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EVENING LEDGER PHILADELPHIA, SATURDAY, APRIlH?, 1916.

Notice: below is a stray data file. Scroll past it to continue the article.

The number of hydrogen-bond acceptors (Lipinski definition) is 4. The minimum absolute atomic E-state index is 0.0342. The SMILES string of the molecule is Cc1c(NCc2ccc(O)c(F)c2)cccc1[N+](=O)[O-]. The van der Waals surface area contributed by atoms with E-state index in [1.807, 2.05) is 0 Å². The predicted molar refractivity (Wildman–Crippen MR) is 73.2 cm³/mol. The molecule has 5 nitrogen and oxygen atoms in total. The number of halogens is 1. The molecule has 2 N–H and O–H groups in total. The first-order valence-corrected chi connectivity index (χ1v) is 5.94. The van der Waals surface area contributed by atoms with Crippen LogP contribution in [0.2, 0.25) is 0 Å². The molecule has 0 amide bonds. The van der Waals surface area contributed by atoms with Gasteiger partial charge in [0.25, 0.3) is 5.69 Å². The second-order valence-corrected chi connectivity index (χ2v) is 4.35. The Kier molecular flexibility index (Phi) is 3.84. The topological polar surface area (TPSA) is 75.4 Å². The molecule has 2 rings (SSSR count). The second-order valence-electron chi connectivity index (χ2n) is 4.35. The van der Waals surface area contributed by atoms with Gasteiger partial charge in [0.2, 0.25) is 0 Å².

2 - PUSH U-BOAT WAR, SAYS REICHSTAG; CALLU.S.WAIR' Leaders Attack Attitude of America and Say "Throt tle Britain" SOCIALISTS BACK PLAN "Only Means of Self-Preservation," "Wc Are Fighting for Existence," Among Pleas BERLIN, April 8. If tho channel boat Sussex, carrying AmerlcanB, was torpedoed by a German submarine, the U-boat commander violated his in structions, It was stated uncondition ally here today. The Sussex was a passenger-carrying ferryboat, according to reports brought here. She, therefore, came under the protection of the Govern ment assured to passenger liners in a communication transmitted to Presi dent Wilson by Ambassador HcrnstorlT after the Arabic torpedoing. On the other hand, it wan made equally plain, the cases of the four other ships about which President Wilson has made inquiry, are entirely different. These four vessels were freighters. Germany at no lime dur ing tho negotiations pledged herself ' to warn freighters before attacking them with her submarines. While these freight vessels continue to sup ply the Allies with both munitions and food, and ns long as the Allien continue their starvation policy against Germany, the German Gov ernment will never yield the right to sink them. WASHINGTON, April 8. Presi dent "Wilson will return to Washington at 4:30 o'clock this afternoon. A wireless from the Mayflower on which he left last night for a Potomac Itivcr cruise informed the White House to day of his intention to return imme diately. No reason was assigned for the sudden change. BKULI.V, April 8. Tho HelchstnR 1ms voted tho Imperial budget ana tho commlttco resolutions on submarlno warfare. Theso resolutions declare that "Ger many's aea warfare Bhould bo carried through by nil means most Instrumental In securing n successful Issue of tho war." In the debato the leadcro of practically nil parties called for vigorous prosecution of tho submarlno campaign ngalnst Allied shipping, and touched upon tho compli cations with tho UnKed States. Friedrlch Ebert, leader of tho Social ists, said that tho Socialists, who ns rep resentatives of tho working clnsscs would . ba tho chief sufferers from the projected throttling of German trado and Industry, must continue to tupport tho Government resolutely. "Wo believe tho navy's defensive meas ures nre Justified against the British, who plan to throttle and starve ub," he con tinued. "Wo nre lighting for our exist ence Thereforo no one can complain If wo answer tho British starvation plans with submarlno warfare. Tho British Govern ment makes ruthless use of the right of capturo at sea, and submarine war Is tho only measure of Belf-preservatlon ngalnst this." Dr. Gustav Stresemann, National Lib eral, said: "Against tho more stringent blockade of Germany, which was decided upon at tho Tarls conference, wo must uso our sharp weapons In order to bridlo Eng land's arrogance." Count von Westarp, Conservative, con demned the attitude of the United States In supplying ammunition to the Entente Allies and continued: "Tho German people aro firmly re solved to disregard tho unjustified de mands of America. We shall, of course, respect Justified Interests of neutrals, but ' they must acknowledge our duty and right to dofend our existence with all means at our disposal." WASHINGTON'. April 8. Germany'a reply to the American in quiries regarding responsibility for the at tacks upon the steamships Sussex, Man chester Engineer and Englishman will reach tho State Department not later than Monday. A preliminary note from Ambassador Gerard announcing tho receipt of the re ply was expected by Secretary Lansing during today. It was stated that no In timation of Its contents would be given until after the complete text has been ex amined by the Secretary and President Wilson. Meanwhile the submarine situa tion will remain unchanged. Officials were at a loss today to explain the apparent optimism In Berlin where, according to press dispatches, the latest developments of the submarine situation are said to be regarded as "not serious." So far as the Wilson Administration la concerned tho opposite Is the case. The President, backed unanimously by his en tire official family, Is determined to press the issue of whether German promises have been violated to a Bharp speedy con clusion, although It Is carefully explained that any action that la taken will be predi cated on absolute legal proof that Amer ican rights were violated. BELGIAN KING'S BIRTHDAY 10,000,000 Badges for Relief of Sub jects Put on Sale Today, birthday of King Albert of Bel glum, Is being observed In this country by the Bale of 10,000,000 badges for the bene fit of the war sufferers of Belgium. This means of raising funds, conceived by the daughters of the American Revolu tion and the Commission for Relief In Bel gium, was approved by Governor Brum baugh In a statement as follows; "Since the Commission for Relief In Belgium, through Its National Committee, states that the need for food and clothing for the 3.09,000 destitute In Belgium and northern France la still Imperative and since the great humanitarian work of the commission la strictly neutral In eery re spect I wish now to simplify my deep. In terest and approval in this worthy move ment and urtjntly to request that all our citizens respond liberally to this appeal so that we may do our share In relieving the dire distress of those helpless and Inno cent victims of the war across the seas." Franklin Nursery Campaign Extended A 19-day extension of the campaign to raise J15.000 for the Franklin Day Nursery. tI9 Jackson street, has been de cided uiion. In order t meet the demands cf many church and charitable societies, wrm-h have expressed their Ueaire to aid la the gUruss of funds. One cootrlbu tm at $1X w tra4 ta yesterday to t, .inre Oulntard HorwiU. ITS! Wal- wi BWtt Th campaign fca heul highly W Spain Sends Delegate to Allies' Conference MADRID, April 8. Dr. Al phonso Costa, Spanish Minister of Finance, has gono to Paris to at tend n conference on economic af fnirs held by representatives of the Allies, it was announced today. This Is the first intimation that Spain has decided to link its fate with that of the Entente Powers, though there has been crowing ir ritation In Hint country against Germany for many months. DUE VELIV0LI NEMICI ABBATTUTI DI N0TTE DA AVIAT0RI ITALIANI Una Bnttaglia nolle Nuvolc, nella Luce di Riflettori e di Itazzi, Perduta dagli Auatriaci A T T A C C II I FRUSTRATI TlOXtA, 8 Aprlle. Htilla fronto tlell'lsonzo si o' Bvolln una hnttnglla ll notletempo tra neroplnnl Itnllnnl ed nustrlarl, lialtaRltn cho e' llnlta con la vlttorlu del prlml. ossendo duo vell voll nustrlarl stall nhbnttutl. La bat taRlla si e" svolta al ell soprn dcllo llneo avvorsarlo In un'orgla ill luce rmanatn dal riflettori o dal raz.l lllumlnantl. Ma I c.innonl nntlnerel Itnllnnl non potettcro entraro In nzlone pcrcho' snrobbc slato fnclllBHlmo colplro 1 vcllvoll Italian! Invcco ill fulfill nemlol. 11 Mlnlstoro ilella Ouerra ha ptihhllcnto qncsta mattlna II spRiiento comunlcato ulllrlale sulla sltuazlono alia fronte Itnlo iuislrlnca: "Combnttlmontl tra neroplnnl cl hanmi dato un nllro brlllntito bucccsso. Icrl I nostrl nvlntorl o le nostro bnttorle anti nrrlo respinsero parrcchl raids tentatt dngll nvlntorl nustrlacl nulla, fronto dnllo Alpl Carnlche o su quella doH'Isonzo. II ncmlco allorn, vedendo l'lmpossiblllta' ill stipcraro le nostre dlfese ncree ill Rlorno, vollo tentnro una Incurslono ill nottc. "lerl sera sotto neroplnnl nustrlacl si Innnlzarnnn nulla planum comprcsa tra risonzo oil II Tagllamcnto. I nostrl nvla torl pcro" nttarcarono nudaccmento In snuadrlKlin nemlca e rlusclrono nd nbbat- tcre duo neroplnnl ntislrlael. I nunttro ufllclali cho crnno su qucsto duo mncchlne sono stntl fnttl prlclonlcrl." Sull'nltoplano dot C'nrso lo forzo nus trlache tcntnrono ill nttnccnro le poslzloni itnlinnn. mn furono rlcncclato Indletro con gravl pordlte. Sill rcato della fronto del l'lsonzo o buIIo frontl della Vnl Sugana e dolln Vnl Lagarlna sono In corso uucm m tirtli-llorln. vnii'nltn. vnllo del Cordevolo I prolettlll ill una batteria Itiillanu hnnnn fntto esploilero un dcposlto ill munlzloni uei ncmlco. . , , Su tuttn la fronto Italo-austrlaca del resto si notn una Importnnto rlprcsa dl nttlvltn'. Icrl sera II Mlnlstoro della Gucrra non ha pubbllcato olcun comunlcato ulllcliilc circa la sltuazlono alln fronto itnlo nustrlncn. Un telegramma ila I'arlg! '!!cc cho un clttadlno di nazlono neutrale, che e' appena Rlunto dalla capltalo frnnceso da Trieste, ha detto cho la popolazlono dl quolla cltta Itallana cho aspettn la llborazlono dalla gucrrn dell'ltnlla 0' rl dotta nd nppena 80,000 abltantl I quail BOffrono per la carcstla. Le strnndo della cltta' sono lnvuso da un gran numeio dl topi o dl gattl nffnmatl I quail ultlml qualcho volta hanno perflno uttaeoato esscrl umanl. In duo o tro glornl Bono statl uccisl ben 800 gattl. Moltl bambini Bono mortl dl fame. Ln razlono del pane per clascun ndulto e' stata dallo nutorlta' rldotta n 210 gmmml e la peBca e' prolhlta. Solo nelle glornato dl lunedl' o dl vencrdl' vl o' vcndlta dl carno 0 dl burro, ma negll altrl glornl o' nssolutamente Imposslhllo procurarsl questl clbl. Le razlonl dl vlverl sono dl vlso tenendo conto della quantltn' dl vlverl cho b! hanno n dlsposlzlone. La Bcarsl czza del carbone ha fntto si' cho numcro BlBslml cdlflzll rlmanesscro pcrfettamente freddl durante l'lnvcmo, cosl" cho II freddo fu bentlto como mal lo era statao. La cltta' o' rimasta assal spesso al bulo e dello peraone sono perflno enduto ed an ncgate nel canalo appunto per 1'nscurlta'. 'GAS' FROM CITY LAMPS SOLD TO MOTORISTS Continued from I'mr One charge a higher rate for lighting tho city streets. Though tho retail price of gaso line la now 25 cents, the alleged thieves willingly sold It for 11 cents and had no difficulty ln finding customers. Wealthy automobile owners, as well ns garage keepers and chauffeurs, are said to have been among those who bought from them. Some of tho customers bought It know ing It had been stolen, while others were Ignorant of the circumstances under which it was being distributed. Tho four men arrested are said to be only the first of an accused band tho company will try to send to Jail. Other employes testified ngalnst them this morning at a hearing in the 32d street and Woodland avenue police station. The witnesses declared that the prisoners would place requisitions for a larger umount of gasoline than they needed each day to fill the lamps. Tho oil came from the branch stations of the company. The surplus was then biiUI, without Incurring the suspicions of the corporations. It was believed at first that pedestrians stole the gasoline from the lamps at night. The four prisoners are J. Egnezlo, of 3253 Memphis street; Thomas Rose, of 2283 Agate street; D. Scopratto, of 5728 pearl street, and Hcopratto's brother. An tonio, of Pearl and Vine streets. The Magistrate held them under (800 ball for a further hearing next Thursday. Un able to furnish ball they were taken to Moyamenslng prison. MISS EMELINE II. MANN Widely Known Writer Contributed to Many Publications Miss Gmeline Howard Mann, who was widely known in literary circles, died to day at her home, 727 North 17th street. She was 70 years old, and until a few months ago was active in her work. Miss Mann was the daughter of the late Col onel William B. Mann, who served as Dis trict Attorney and Prothonotary of the Common Pleas Courts, and was prominent In State politics many years ago. In addition to literature. Miss Mann devoted herself to music and languages. She sketched and wrote considerably on art and historical incidents, and her articles appeared in numerous publica tions. She spoke and wrote five lan guages, and conducted classes for the study of current events. She also assisted many young students in preparation for their preliminary examination for the law course. Miss Mann was a member of the Clvla Club. Quaker City Chapter, Daughters of the Revolution; Betsy Ross Tent. Daugh ters of Vetera, U. S. A.; the Browning Society, the Dlekens Fellowship, the Alumnae Association of the Girls' High and Normal Schools and the Historical Society. Lay Blame for Eastland Disaster CHIOAao. April 8. Lax Federal laws governing steamboat Inspection are cen sured as being largely to blame tor the Eastland disaster here last summer ln a report filed with the City Council by the technical board-vessel safety spe-Jconunte.' SLAVS RESUME ONSLAUGHT ON NAROCZ FRONT Push Drive Against Von Hindenburg's Dvinsk- Vilna Line ACTIVE IN DVINA REGION LONDON. April 8. Two offensive movements, one In full swing, tho other In n preparatory Btngo, mark the situation on tho eastern front Tho Russians, undeterred by tho losses sustained during tho Inst month In tho same region, resumed during tho last 48 hours their furious onslaughts ngnlnnt Field Marshal von Hindenburg's centre, around Lnko Narorz. with tho Dvlnsk Vllna sector ns the objective. Berlin reports that nil nttneks hrokn down under the Oormnn fire, but ndds that tho Russian artillery flro continues without abatement. Pctrogrnd reports that tho breaking up of the Ire continues, "making troop move ments Impracticable." Hlnilcnburg Is be llovod to bo figuring with the spring frrBhots whlrh soon will render tho Rus sian lowland positions extremely difficult. Tho Russians unearthed 12 land mines In tho village of Sverjknvco, taken by them several dnys ago. Drrmtin attempts to retake tho village failed. The follow ing statement was Issued by the Russian War Office: On tho Dvlnn front enemy nero plancs havo been very nctlve and have dropped many bombs. Tho breaking up of the Ice continues nnd the marshes aro thawing, tho muddy roads rendering troops' move ments Imprnrtlcahle. Lively artillery duels have occurred in the Jncobstnilt-Dvlnsk region. Our aircraft have nuide several suc cessful raids. In tho region southwest of Dvlnsk Aviator Lieutenant Urban. brought down n iltrlglhlc, which fell Insldo tho enemy's lines. South of tho Dvlnsk region the hos tllo nrtlllery developed n violent flrn In tho region of Wldsy. north of Lako Minilzlol, as well as In the region bo tween Lakes Minilzlol and Narocz. Aeroplanes flew over 11 grent pari of Gcnernl KvcrtV front, dropping many bombs. In tho upper Strypa region our scouts dispersed enemy working par tics, wrecking trenches which were under construction. During tho occupation of the village of Sverjkovco wo unearthed 42 land mines nnd seized many cartridges, rifles and hand grenades. The enemy tried to reenpturo tho village, hut was repulsed. BRUMBAUGH AND SMITH HEAD DELEGATE SLATE Name of James Alcorn a Sur prise on List Being Made Up Here Today Governor Brumbaugh and Mayor Smith will head the slate of Brumbaugh candi dates for delcgatcs-at-largo to tho Re publican National Convention. The slato la being mado at conferences hero to day. , . ' Nino of the 12 candidates have been se lected. The list Includes 11 surprise for politicians, ns It Includes tho name of James Alcorn, former City Solicitor and Franklin party candidate last fall for that ofllco. Tho selection of Alcorn wns en tirely unexpected. SOMK OF TUB SELECTIONS. Tho list ns nrranged early this after noon follows: Governor Brumbaugh. Mayor Smith. Henry W. Wesson, Republican National Committeeman from Pennsylvania. Auditor General A. W. Powell. K.x-Speaker George 15. Alter, of Pitts burgh. Ex-LIeutcnant Governor John M. Rey nolds. ... Colonel Henry W. Shoemaker, of Al toona. , State Senator William J. Burke, of Pittsburgh. James Alcorn. PENROSE CANDIDATES. The list of Penrose candidates was an nounced last night. It follows: Senator Penrose. Alba B. Johnson, president of the Bald win Locomotive Works. John Grlbbel, president of the Union League. James Klverson, Jr. Senator Oliver, of Pittsburgh. Mayor Joseph G, Armstrong, of Pitts burgh. 13. V. Babcock, of Pittsburgh. D. L. Gillespie, of Pittsburgh. E. J. Stackpole, of Harrisburg. W. Harry Baker, secretary of the State Republican Committee, Harrisburg. William 13. Crow, chairman of the Re publican State Committee, Unlontown. George Scull, of Somerset County. Guy Moore, of Luzerne County. AEROPLANES IN NIGHT BATTLE ON IS0NZ0 Two Austrian Machines Brought Down in Thrilling Fight by Italians ROME. April 8. A night battle between aeroplanes above the Isonzo front resulted In a victory for the Italians, two of the Austrian ma chines being downed. The fight took place high above the lines amidst the glare of searchlights and star bombs. The Italian hlgh-anglo guns were unable to go Into action for fear of hitting some of the Italian machines. The following official statement was Issued by the War Office: Air fights liave furnished us an other brilliant success. Yesterday several raids on the Carnlc and Isonzo fronts were repulsed. Seeing the impossibility of overcoming our air defenses by day. the enemy tried n night raid. Last night several Aus trian aeroplanes rose over the plains, between the Isonzo and Tagllamonto Rivera. Our aviators boldly attacked and repulsed the enemy flotilla, bring ing down two planes. The four occu pants were made prisoners. On the Carso Plateau, Austro- v Hungarian forces tried to attack the Italian positions, uui were unveu imcn with heavy losses. On the balance of the Isonzo front, and on the fronts of the Sugana and Lagarlna Valleys artillery duels are in progress. In the upper Cordevole Italian shells exploded an ammunition depot. There la great activity throughout the whole theatre of action, the offi cial statement added. Canal Conspirator Gets Freedom CHICAOO. April 7. John Nolan, who. with two others, waa convicted in 1900 of attempting to destroy the locks of the nir-ll.hrf ".nial hoc ka.tl tldanail frnm a- Canadian prison and Is on his way to Dublin to reiolo his wife and family, The announcement was made by Bernard iiacQllllau. a' Chicago newspaper man. on authority of a communication from John ji Redmond, the Irish Uadr PRANK W. CRILLEY Chief Runner's mate, of 11(5 W. Dauphin street, who has received a silver mcilal from Secretary of tho Treasury McAdoo for tho rescue of a comrade in RalvaRing tho sunken submarine K-4 off Honolulu, April 17, 10113. M'NICHOL ADVANTAGE IN SUBWAY CONTRACT Can Collect Far More Than 81,700,000 Figure Through Special Clause A rnreful sillily of the specifications under which tho Keystone State Construc tion Company was awarded tho contract for I he llroail street subway nnd station under City Hall together with tho bid of the company has revealed the fact Hint Senator MrNlrlml's concern Is In n posi tion to collert far more than the $1,700. 000 Ilguro named In tho bid without any change In the rontrnet. Tho Inrrenscd chargo would be possible under the force account Item In the specifi cations, and tho transit director Is given full power li say whether or not the work Minll proceed under this Item. In the proposal sheet tho "forco account Item" was No. .12 and on this the Kcyatono State Construction Company bid 30 per cent, or 10 per cent, higher than any of the other competing concerns. Tho clause relating to this Hem follows: In caso any work or materials hhall he required to be done or furnished which Is not specified herein or Indi cated on the plans, and which Is of a class not covered by the unit prices in tin1 contract, tho contractor shall perform Btich work and furnish such material at and for tho actual and necessary net cost to him for labor and material, plus the percentage bid in Item 32 of the contract for super intendence nnd tho uso of tools nnd plant. According tn those who havo ftudlcd the specifications and tho contract tho Keystone. Company, with the approval of Director Twining, could rebuild tho foun dation walla under City Hall, as li now felt necessary, under the item given above and Charge tho 30 per cent, named ln tho hid. This would assure the company a largo profit. Should tho Transit Direc tor not approve of the contlnuanco of work under this Item, It is said, an en tirety now contract or 11 supplementary contract would be necessary. Under this forco account Item of con tract, should the cost of rebuilding tho foundations of City Hall in the lino of the subway reach $3,000,000. tho taxpayers would be forced to pay tho McNIchoI con cern $'J00,000 for "superintendence and tho uso of tools and plant." War Ensincerinir Talk Tonight Tho second lecture on mllltnry engineer ing by Colonel George A. Zinn, United States Engineer Corps, before tho Engi neers' Club of Philadelphia will bo given at Wltherspoon Hall tonight. Field engi neering, including reconnaissance, map production, sanitation, illumination of bat tlefields, road nnd bridge building, con struction, operation and maintenance of railways under military control and field fortifications will be explained by Colonel 'Ann. Bis Preparedness Meetings Held Two large meetings In tho preparedness campaign of the Philadelphia Branch of the National Security League were held last night. Moro than 300 members of the Philadelphia Chapter of tho American Institute of Banking heard George Went worth Cnrr speak upon "Preparedness for Peace." Tho other speaker was Dr. Al fred Reginald Allen, who gave an illus trated lecture on "Life In United States Army Camps." Iloeshman Gets Dand Contract Again Benjamin Roeshman, leader of the Mu nicipal Band, that gave concerts In the public, sijuarcs last year, has. received the contract to furnish the music this Bummer. He will receive $13,662 for 90 concerts with a band of 16 men. 1 rpmmims UNUfcKyVUUDS Renilngtoim, I,. C. Smltln, S7.50 liter. IlMul: etc. To en Attachments) UutA-antetd ear, TIMiJM JMENTS VJVloi tllS $4 UP Guaran ifur .11x11 North Typewri iter Co. TC M 10th Race BOSS D. Eftabllahed 1003. Fllbtrt 8163. TOO LATB FOB CLASSIFICATION HELP WANTED FKM ALE BOOKKEEPER Thoroughly ep. double-entry bookkeeper: tnuat havo worked where Ursa number were employed and have the ability to accomplish work; state experience and calary dealred. Q 030, Ledger Central. BOOKKEEPER AND STENOGRAPHER Binrlenced: one capable of taklos chars ot Safr,i fflfco. 41 N, 8d .t. ntXF WANTED MALK APPRENTICE mechanical draftsman, at 1S80 per annum: Manual Training- bchool grad uate. Apply Frankford Arsenal. BEAilERS AND SCRAPERS wanted on fur sklju. Sctzold Bros.. 9329 N. 2d at. BEAL ESTATE FOB BENT OEBilAXTOWN OEKMANTOWN AVE.. 1S 10-room dwa-.J front and side porch: suitable for dentist. AUTOMOBILES For Bale EXCEPTIONAL OPPORTUNITT TO BUY A J 918 model Hudson Cabriolet convertible. Daaseoier roadsteri Inviting: Arure: perfect oomU'Jn run. 10OO mlKa. reason for seluoc car dvloaed to purchaser, loaulrlea solicited. Y wKtder Ofl-lc. Ijulfi4 AH b Patu IS, 1 ani IT Monucni I (llarfnipioi liuif CASH OB RENTALS FIGHT OPENS IN HOUSE ON ARMY SCHOOL BILL; ; LIFT TOWARD CIVIL LIFE Plan to Give Each Soldier 75 Hours' Instruction Each Month in Vocational Training HAS PASSED SENATE WASHINGTON, April 8. With the In fluenco of Secretary Baker behind It, a flRht wns lictjun In tho House today for tho maklns of tho army Into a great school to teach trades nnd occupations that will fit army men for civil life. If the fight Is Huccessful, tho H0U90 will recede from Ita opposition to tho vo cational 'raining syBtcin. The provision would mean each month every enlisted man will recclvo 76 hours of Instructions from officers and specially employed civ ilians In nn occupation which ho chooses ns best fitted to afford him n llvlnsf after ho leaves the army. The men aro to ho enfouraced to leavo tho army at tho end of a two-year' enlistment, Instead of being Klvcn a bonus for rc-enllstment ns now. Kor five years after their two-year en listment thoy nro to cerve In the reserves, subject to call In time of war. Within five years, It Is estimated by iirmy offi cers, there will bo moro than a quarter of a million men In civil life competent not only for flrst-IIno service but for train lnu rookies. Krom an economical point of view they will bo nn Industrial asset In stead ot a drain, friends of the measuro say. Professional soldlorltiR will bo ills couraped. The measuro. Introduced by Senator Hoko Smith, passed tho Senate late yes tcrilny as an amendment to tho Chamber lain army net. A Blmllar attempt curlier In the session was rejected by tho House on tho grounds of economy tho claim belne; mndo that Instruction would bo costly. Senator Smith nssurcd House members today that Secretary Baker Is ceuuinnly Interested In tho Innovation and will Klve i It overy nilvautnKe In administration "f It succeeds In passlitR the house. Army offi cers, too. have become converted to It, Mr. Smith said. TWO R.R. MEN ACCUSED OF ROBBING THE MAIL Arrested on Charge of Stealing $1000 Worth of Parcel Post Packages Parcel post robberies totalliiR Jiono early today caused the arrest of two em ployes of the West f'hester division of the Pennsylvania llallroad. They aro Herbert Clood, assistant con ductor, of 2817 North 2 1th street, and Olllo B. HnstlnRS, assistant baRRnReman, of 5614 Christian street. Their wives col lapsed when they wero arrested by Chief Postal Inspector Cortelyou, Postal In spectors McVlcknr, Wynne and Iloltby and City Hall Detectives Ayrcs and Spllman. Much of the mlssliiR loot, ' .cludliiR an automobllo pump nlleped to havo been taken last nlRht by Clood, was recovered at the prisoners' homes, the inspectors say. The arrests followed several weeks of "shadowlnR" nnd InvestlRatlon by detec tives and inspectors. For six months parcels between Brond Street Station nnd West Chester have disappeared and many ,complalnts wero lodRcd. Tho stolen arti cles ranRo from clothing to silverware, worth at least $1000, according to Chief Inspector Cortelyou. The prisoners will havo n hearing bo foro a 1'nlted States Commissioner nt tho Federal BtlildliiR today. Good, 17 years In the railroad's employ, also Is an automobile uRent and conducts a Kara go at 2925 North 21st. Ho haB four young children. Hastings ban been In tho rall road'H employ 10 years and hns ono child. The reputations of both men aro excellent. BRITISH LINER CHANTALA. SUNK BY SUBMARINE LONDON, April 8. The British liner Chantnla has been Bunk by a. submarlno. The British steamships Braunton nnd Clyde have been blown up, presumably by mines. Lloyd's dispatches announcing tho de struction of tho three vessels Btate that tho crews of tho Braunton and Clyde wero saved, but give no Information with refer ence to tho Chantnla's sailors. Tho last nnmed vessel was the largest It dis placed 4949 tons, hailed from Glasgow and piled between Enpland and India. The Braunton displaced 4575 tons, was built In 1911, and Its homo port was Glas gow. Thero nro four ships named Clyde, Mrs. Katherine Sinister Mrs. Katherine Shuster, 91 years old, died early yesterday morning at her homo, 0621 nidge avenue, Koxborough. Several weeks ago she fell and suffered a fractured hip, She was taken to St. Timothy's Hos pital, but asked several days ago that she be taken to her home. The weakness of old age, combined with the shock, resulted ln her death. JffrYLAT Philadelphia!! y would give up Indepen dence Hall, Liberty Bell, Girard College, or other insti tutions that give Philadelphia its innate Philadelphianism? The Public Ledger is in that class; it stitution. c The War Today The Germans have mado addi tional progress south of Haucourt, northwest of Verdun. Teuton at tacks against the slopes of Fort Vnux were repulsed. The Kaiser's troops, attacking in the night, struck both east and south of Haucourt. The assault on the cast failed. French troops have renewed their counter-drive southeast of Bethin court, where, Paris claims, they have made gains. Russians are pressing their of fensive ngninst von Hindenburg on the Dvinsk-Vilna front, Pctro grnd reports officially. Berlin de clares Russian attacks aro weak ening. The British nre making headway In their ndvnnce to relievo the army at Kut-ol-Amara, GERMANS GAIN GROUND NORTHWEST OF VERDUN Continued from rune One their counter-drive ngalnst tho Oerman positions southeast of Bethlncourt, where they made progress. Unst of tho Mcuso tho Teutons attacked tho slopes of Fort Vnux, but wero driven back. AMHTKflDAM, April 8. A big battle on tho West Flanders front Is believed to bo Imminent. Tho Hermans arc making extenslvo preparations for a severe stniRRlo between Vprcs nnd the North Sea coast, massing heavy forces of fresh troops nnd great riuantltlcs of Runs nnd ammunition. Tho defenses along tho entire coast re gion are being reinforced. Mllltnry critics aro divided In opinion an to whether n drive will bo launched by the Ccrmatis or whether the Teutons nre preparing to meet a drive by the British. The text of the ortlclal communique fol lows: i In the Argonne there wns n bnttlo with mines nt Flllo Morto. where wo caused two successful explosions. At Hill No. 285 we havo ' occupied thn south rim of tho crater formed by tho explosion of a Oerman mine. West of tho Mouse tho Oermans re newed during tho nlRht their attacks npalnst our positions south nnd cast of Haucourt. At tho latter point, despite his repeated efforts, tho enemy was unnblo to dislodge us from our lines, from which we directed a mur derous lire which Inflicted upon him very serious losses. South of Hnu court tho Hermans succeeded In gain ing a fothnld In two small works lo cated between Haucourt and Hill No. 287, which wo occupy. South of Hoth Incoiirt Rrcnndc fighting has contin ued In the communicating trenches along tho Bethlncourt-Chattancourt road nnd we havo gained some ad vantage l'ast of tho Mcuso thero wns an In termittent bombardment directed ngalnst our positions. The enemy made nn attack with grcnndcH on ono of our trenches north of the rldgo on l which Is located Fort Vnux. It was repulsed by our lire. In tho Woevro the night passed quietly. In the Vosgcs an enemy reconnais sance force attempted to capture ono of our small posts at Langenfeld Kopf. south of Sondcrnnch, but wero dispersed by our rifle fire. HERE'S A NEW ONE The Cordo-Calf Oxford It is a style that no young man who wishes to keep up with things can overlook. Cordo-Calf lias that rich cherry -brown color and you will find it vcryi suitable for spring, $ : S Every man wanisJifllylc inffootwear the sort of style dictated by good taste combined with good sense. In addition he wants a good fit, good service and good value. We are ready to offer this and more. Mammiet B iTIjB IllH HHOK STUUH' ' I J is a Philadelphia J? f " GENTLE SPRING HID! HER CHILLED HEAD UNDER SNOW BLANKET All Records for April Showers Broken by Storm That Puts a Temporary Crimp in Dreams of Vernal Joys TRAIN SERVICE BLOCKED Dreams of spring today were smothered by n fall of biiow that broke nit records for April showers' and covered tho ground with n canopy from 1 to 8 Inches thick. Persons who thought of budding leaves and baseball nnd fishing witnessed tele graph wires broken by tho whlto load, trains delayed and the Intraurban trolley servlco radiating from CDth street Im peded. From 6 to 8 Inches of snow lay In the country. Tn the city, with Innumerable furnncs underground, tho snow melted Into n slush ns fast ns It fell. Four Inches fell In West Philadelphia, nnd If tho snow hnd not turned to sleet shortly boforo noon thero Is no telling how deep It would havo bocomo. Tho phenomenon of snow this Into In April came from the southwest during tho night nnd Is central over West Virginia nnd Capo Hntteras, moving northward. It was not only biiow, but tho thickest kind of Bnow. It fell In hosts upon hosts of flakes, ns big ns half-dollars, nnd blanketed tho greening earth with white, nnd lined with ermine tho boughs that nro budding on bush and tree, lloblns, damp with tho flakes that melted against their warm red breasts, hopped nbollt In the mow that enveloped their legs and sang. Hob Ins' songs and snow ! The snowfnll did not cause as much sur prise as It would havo If It hadn't snowed to tho depth of more than III Inches tho day boforo last Raster. Hut It Is moro re markable, for today Is April 8. ,No other other snowfall as heavy as this" and as late In tho spring as this Is on record at tho Weather Bureau. The latest snow on lecord, on May 8, 1838, was merely n trace. A premonition of snow seems to hnvn provallcd befolo the Hakes began pouring out of the dark sky nt 3 o'clock . thin morning. "I knew It was going to snow." puffed Postmaster Washburn, of Wyncote. ns ho shoveled a whlto damp mass from In front of the postoffleo. Tho Weather Bureau suspected It, too. Snow wns forecast; and It wilt continuo snowing until it turns lo rain somu time today or tonight. WEEKS JURY DISAGREES Magistrate Accused by Woman Mu3t Have Third Trial MAY'S LANDING. N. J., April 8. For n second time a Jury In tho caso of Mag istrate Weeks, of IMensantvllle, who was tried hero yesterday on n chargo of as saulting Mrs. Imogciio Boss, of Baltimore, In his automobile last summer, disagreed. Tho Jury took tho caso nt B o'clock and after being out nil night reported disagree ment at 8 o'clock this morning. It Is said tho Jury stood 11 to 1 for. conviction. ' lu the former trial, It Is said, tho jury stood nine to thrco for conviction. Tho mnRlstrato will bo retried soon. KflTR THE xnv BOOT PATTKItN r. iui.ua lvts with us. Shoes and Hosiery 1204-06-08 Market St. cc in fcf J&" ""' jh- Zi!!r Af Vr jh J jJ JL--H f -css